Fatherhood and Black Fatherhood
You may have noticed that a photo of a Black man doing his daughter’s hair was plastered all over Facebook and Twitter newsfeeds last month. That man, Doyin Richards, runs a blog, Daddy Doin’ Work, about his experiences raising his two daughters. But, unlike most of the posts from his blog, this photo went viral. When the photo appeared all over social media, it was paired with a quote from his blog. “I have a dream that people will view a picture like this and not think it’s such a big deal.” Despite his desire for the photo to be seen as not a big deal, Richards continues to receive a great deal of attention simply for being a Black father.
Notice that I did not say that the attention has all been good. As Richards notes on his blog, after the posting of the photo he has received a wide range of responses. Many of the responses have been positive and have praised him for being a good Black father, juxtaposed against the racist trope of the negligent Black father. But, many of the responses have also been very negative. Richards has received a large number of responses commenting negatively on his mixed-race children or commenting that they still think he is a “deadbeat” dad.
But why does the simple image of a Black father get so much attention? I argue that it is because we have been collectively socialized to not be able to comprehend Black fatherhood. The media raves about the crisis of Black fatherhood and non-profits have even emerged with the simple goal of solving the Black fatherhood problem. The crisis, as it is posed, is that so many young Black men are either abandoning their children or going to prison that there simply is no such thing as real Black fatherhood. Non-comedic representations of Black fatherhood are hard to come by on screen. If you turn on the tv you are far more likely to see a Black man trying to avoid fatherhood than to see a Black man acting as a father.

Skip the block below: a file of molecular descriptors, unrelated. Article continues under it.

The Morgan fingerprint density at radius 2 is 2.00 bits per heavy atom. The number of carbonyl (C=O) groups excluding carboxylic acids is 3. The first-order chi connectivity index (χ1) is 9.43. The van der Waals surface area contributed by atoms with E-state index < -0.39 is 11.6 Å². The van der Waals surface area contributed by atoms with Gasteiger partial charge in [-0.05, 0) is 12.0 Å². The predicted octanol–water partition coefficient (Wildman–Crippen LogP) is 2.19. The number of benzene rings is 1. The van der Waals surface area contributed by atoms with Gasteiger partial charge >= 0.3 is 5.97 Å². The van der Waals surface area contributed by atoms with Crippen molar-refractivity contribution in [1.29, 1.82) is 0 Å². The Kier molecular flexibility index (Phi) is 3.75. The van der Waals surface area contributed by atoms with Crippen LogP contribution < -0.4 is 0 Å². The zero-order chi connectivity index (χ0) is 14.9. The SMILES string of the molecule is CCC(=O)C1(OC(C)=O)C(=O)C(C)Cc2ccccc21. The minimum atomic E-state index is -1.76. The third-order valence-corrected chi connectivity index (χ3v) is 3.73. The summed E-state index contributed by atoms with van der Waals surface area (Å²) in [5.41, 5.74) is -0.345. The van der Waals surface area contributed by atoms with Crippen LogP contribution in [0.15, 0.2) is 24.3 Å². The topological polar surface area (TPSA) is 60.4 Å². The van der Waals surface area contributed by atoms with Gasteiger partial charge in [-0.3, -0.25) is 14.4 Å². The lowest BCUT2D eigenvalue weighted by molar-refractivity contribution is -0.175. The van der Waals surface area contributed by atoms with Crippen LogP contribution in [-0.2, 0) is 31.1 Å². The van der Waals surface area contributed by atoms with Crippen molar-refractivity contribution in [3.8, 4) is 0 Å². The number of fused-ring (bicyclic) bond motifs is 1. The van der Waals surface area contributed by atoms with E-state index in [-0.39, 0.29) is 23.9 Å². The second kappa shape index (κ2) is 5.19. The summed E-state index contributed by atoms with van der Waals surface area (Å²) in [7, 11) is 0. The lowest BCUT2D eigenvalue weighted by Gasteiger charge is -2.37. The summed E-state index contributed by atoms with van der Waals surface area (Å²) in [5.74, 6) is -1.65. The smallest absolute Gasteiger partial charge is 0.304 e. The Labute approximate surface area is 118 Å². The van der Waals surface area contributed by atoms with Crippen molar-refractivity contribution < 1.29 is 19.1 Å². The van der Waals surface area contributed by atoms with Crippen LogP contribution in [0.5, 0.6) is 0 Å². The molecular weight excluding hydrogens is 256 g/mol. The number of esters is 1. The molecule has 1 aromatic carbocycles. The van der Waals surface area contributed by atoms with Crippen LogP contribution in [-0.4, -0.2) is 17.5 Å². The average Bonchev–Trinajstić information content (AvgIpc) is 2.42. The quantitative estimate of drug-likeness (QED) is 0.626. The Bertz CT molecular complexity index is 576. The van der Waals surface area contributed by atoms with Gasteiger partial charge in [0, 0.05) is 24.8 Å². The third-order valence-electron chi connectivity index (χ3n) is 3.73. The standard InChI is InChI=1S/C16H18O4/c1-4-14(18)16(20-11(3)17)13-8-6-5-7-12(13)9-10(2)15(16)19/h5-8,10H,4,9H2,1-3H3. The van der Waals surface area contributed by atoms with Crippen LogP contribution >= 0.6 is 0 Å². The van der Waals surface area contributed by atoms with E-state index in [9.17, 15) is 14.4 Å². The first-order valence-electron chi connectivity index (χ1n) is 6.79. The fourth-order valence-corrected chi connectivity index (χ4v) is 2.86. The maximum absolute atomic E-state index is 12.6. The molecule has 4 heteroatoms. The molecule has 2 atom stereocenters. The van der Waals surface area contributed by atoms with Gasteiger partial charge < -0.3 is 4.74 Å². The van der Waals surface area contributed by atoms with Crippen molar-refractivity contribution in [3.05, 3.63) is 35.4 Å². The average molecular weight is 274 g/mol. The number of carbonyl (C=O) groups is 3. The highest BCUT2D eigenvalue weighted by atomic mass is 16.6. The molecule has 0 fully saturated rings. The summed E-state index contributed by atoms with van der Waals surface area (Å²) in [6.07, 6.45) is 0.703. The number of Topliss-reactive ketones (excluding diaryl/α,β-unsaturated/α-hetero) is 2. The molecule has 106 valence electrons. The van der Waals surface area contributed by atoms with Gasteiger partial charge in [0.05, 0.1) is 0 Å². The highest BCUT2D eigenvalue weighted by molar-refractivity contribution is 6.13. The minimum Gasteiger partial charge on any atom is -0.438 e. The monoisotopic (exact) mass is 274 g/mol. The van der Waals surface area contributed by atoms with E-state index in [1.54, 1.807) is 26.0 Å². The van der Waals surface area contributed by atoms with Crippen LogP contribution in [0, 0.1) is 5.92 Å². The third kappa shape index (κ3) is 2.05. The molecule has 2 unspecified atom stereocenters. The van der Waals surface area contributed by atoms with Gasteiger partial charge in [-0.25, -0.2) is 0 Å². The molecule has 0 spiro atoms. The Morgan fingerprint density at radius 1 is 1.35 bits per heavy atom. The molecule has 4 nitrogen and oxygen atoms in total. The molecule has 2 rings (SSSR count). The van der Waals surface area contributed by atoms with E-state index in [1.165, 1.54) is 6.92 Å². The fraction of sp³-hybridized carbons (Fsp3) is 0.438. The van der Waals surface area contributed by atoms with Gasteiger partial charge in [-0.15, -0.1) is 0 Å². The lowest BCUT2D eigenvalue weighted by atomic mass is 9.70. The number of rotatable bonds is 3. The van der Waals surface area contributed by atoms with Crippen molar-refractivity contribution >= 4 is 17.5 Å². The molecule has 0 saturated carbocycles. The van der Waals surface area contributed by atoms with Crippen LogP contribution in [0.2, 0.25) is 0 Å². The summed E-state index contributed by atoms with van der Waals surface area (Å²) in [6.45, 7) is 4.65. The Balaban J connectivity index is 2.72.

But is the crisis real? Yes and no. In the book The Myth of the Missing Black Father, a number of authors take on the modern American image of Black fatherhood and complicate with qualitative and quantitative data. The editors, Coles and Green, argue that Black fatherhood is misunderstood and misread rather than in crisis. Their case is also made by Connor and White in “Fatherhood in Contemporary Black America”. They argue that the role of Black men as fathers is more complex than most quantitative data analysis can typically capture and is better found through interviews and observation. All of these authors argue that while Black men don’t always fit the mold of the modern nuclear family they participate in family life in other ways.
Perhaps rather than singling out Black men when we talk about a fatherhood crisis, we should be talking about men more broadly. Men in general still do far less housework and childcare than women and men in general are far more likely to abuse their children and partners. That sounds like a more legitimate fatherhood crisis to me.
Buschmeyer, Anna. 2013. “The construction of ‘alternative masculinity’among men in the childcare profession.” International Review of Sociology 23:290-309.
Coles, R.L. and C.S.C. Green. 2013. The Myth of the Missing Black Father: The Persistence of Black Fatherhood in America: Columbia University Press.
Connor, Michael E and Joseph L White. 2007. “Fatherhood in contemporary Black America: An invisible presence.” The Black Scholar 37:2-8.
Craig, Lyn and Killian Mullan. 2011. “How Mothers and Fathers Share Childcare A Cross-National Time-Use Comparison.” American sociological review 76:834-861.
Haas, Linda and C Philip Hwang. 2008. “The impact of taking parental leave on fathers’ participation in childcare and relationships with children: Lessons from Sweden.” Community, Work and Family 11:85-104.